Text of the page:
Critical Inquiry Methods
The centrepiece of an effective Professional Learning Community (PLC) is the Critical Inquiry (CI) process. CI is defined as a process that helps teachers examine their classroom practices in a systematic and rigorous manner (adapted from Reid, 2004).
When teachers use a well-designed CI, they can master content, hone their pedagogy, evaluate their own and their students’ performance and address changes that need to be made in teaching and learning at their schools.
Let us examine the CI methodology, and how they apply to different scenarios in teaching.
The steps in the critical inquiry methods fall under four broad critical inquiry stages:
Professional Learning Teams (PLTs) would need to clarify the purpose and objective of the PLT. In their discussions, members would discuss the strengths and weaknesses in the curriculum, instructional resources and strategies used. These would then be used to help PLTs narrow down to the areas of focus or topic they wish to examine.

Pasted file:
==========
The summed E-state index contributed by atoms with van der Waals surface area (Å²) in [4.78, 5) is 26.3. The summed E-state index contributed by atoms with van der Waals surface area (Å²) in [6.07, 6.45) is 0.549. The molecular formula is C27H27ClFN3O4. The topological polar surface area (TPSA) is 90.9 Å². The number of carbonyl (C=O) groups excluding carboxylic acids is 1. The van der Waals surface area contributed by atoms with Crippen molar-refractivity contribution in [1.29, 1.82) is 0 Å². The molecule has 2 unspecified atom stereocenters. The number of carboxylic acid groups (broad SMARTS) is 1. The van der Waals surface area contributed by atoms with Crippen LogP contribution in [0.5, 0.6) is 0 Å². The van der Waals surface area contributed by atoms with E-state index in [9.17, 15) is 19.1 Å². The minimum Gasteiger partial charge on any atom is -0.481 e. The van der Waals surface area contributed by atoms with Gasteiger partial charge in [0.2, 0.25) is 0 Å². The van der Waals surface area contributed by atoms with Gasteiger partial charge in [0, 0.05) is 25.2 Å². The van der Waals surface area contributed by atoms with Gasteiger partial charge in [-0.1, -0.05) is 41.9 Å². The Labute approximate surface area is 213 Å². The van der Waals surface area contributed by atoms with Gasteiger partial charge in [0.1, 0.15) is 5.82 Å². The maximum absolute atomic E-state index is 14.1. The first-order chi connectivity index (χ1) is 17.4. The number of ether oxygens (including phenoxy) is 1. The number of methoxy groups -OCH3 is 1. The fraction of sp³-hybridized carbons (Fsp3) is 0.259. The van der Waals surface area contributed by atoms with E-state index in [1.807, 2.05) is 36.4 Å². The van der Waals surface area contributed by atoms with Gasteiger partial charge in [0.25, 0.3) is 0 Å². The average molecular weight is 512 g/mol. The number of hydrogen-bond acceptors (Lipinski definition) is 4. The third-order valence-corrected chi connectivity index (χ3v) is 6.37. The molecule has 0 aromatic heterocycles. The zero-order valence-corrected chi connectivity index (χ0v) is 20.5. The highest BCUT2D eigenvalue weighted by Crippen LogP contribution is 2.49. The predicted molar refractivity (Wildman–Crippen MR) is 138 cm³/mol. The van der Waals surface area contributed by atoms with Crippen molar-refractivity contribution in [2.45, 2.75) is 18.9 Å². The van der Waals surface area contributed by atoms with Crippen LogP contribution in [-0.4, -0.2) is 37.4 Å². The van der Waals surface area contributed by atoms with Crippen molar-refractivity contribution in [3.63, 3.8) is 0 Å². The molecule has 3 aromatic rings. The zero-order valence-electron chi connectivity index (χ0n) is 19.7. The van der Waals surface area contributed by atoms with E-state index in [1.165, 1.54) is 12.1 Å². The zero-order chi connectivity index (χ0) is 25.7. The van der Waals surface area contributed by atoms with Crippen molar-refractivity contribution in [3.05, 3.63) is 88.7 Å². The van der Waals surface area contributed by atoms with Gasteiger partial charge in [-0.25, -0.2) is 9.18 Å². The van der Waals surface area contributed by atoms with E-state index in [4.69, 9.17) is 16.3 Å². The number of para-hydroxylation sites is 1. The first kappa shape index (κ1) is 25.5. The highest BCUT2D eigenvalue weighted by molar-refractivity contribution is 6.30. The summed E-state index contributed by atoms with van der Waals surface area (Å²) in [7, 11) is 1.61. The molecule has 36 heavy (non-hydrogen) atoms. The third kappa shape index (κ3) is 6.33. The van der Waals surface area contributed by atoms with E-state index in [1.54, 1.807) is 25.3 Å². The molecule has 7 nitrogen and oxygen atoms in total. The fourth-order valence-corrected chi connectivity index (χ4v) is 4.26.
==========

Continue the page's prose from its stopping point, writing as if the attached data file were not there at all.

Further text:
Once they have selected the area of focus, PLTs then work collaboratively to identify and plan their interventions.
Implement and Observe
PLTs carry out the interventions and collect data through observations and other forms of assessments which they will then use to analyse and evaluate the effectiveness of the proposed instructional strategy.
Review and Reflect
The most important aspect of this step is the dialogue among PLT members on lesson effectiveness as reflected in the student work. Whether conducted through formal or informal review processes, the focus of this analysis is not on staff evaluation, but rather on lesson effectiveness based on student learning and outcomes (Hipp and Huffman, 2010).
These steps would facilitate data-driven conversations and drive innovations (Hudson et al, 2013).
Below are four suggested CI methods.
All these methods require schools as PLCs to provide the space, the time, resources and processes for PLT members to reflect individually and collectively on the teaching and learning challenges they face.
Ideally, these methods would facilitate rich, productive and meaningful conversations based on observations, collection of student learning through assessments, and post-lesson feedback and reflections. PLC, a natural school-based platform for professional learning, after all, is designed for sustained collaboration among staff to find ways to enhance student learning.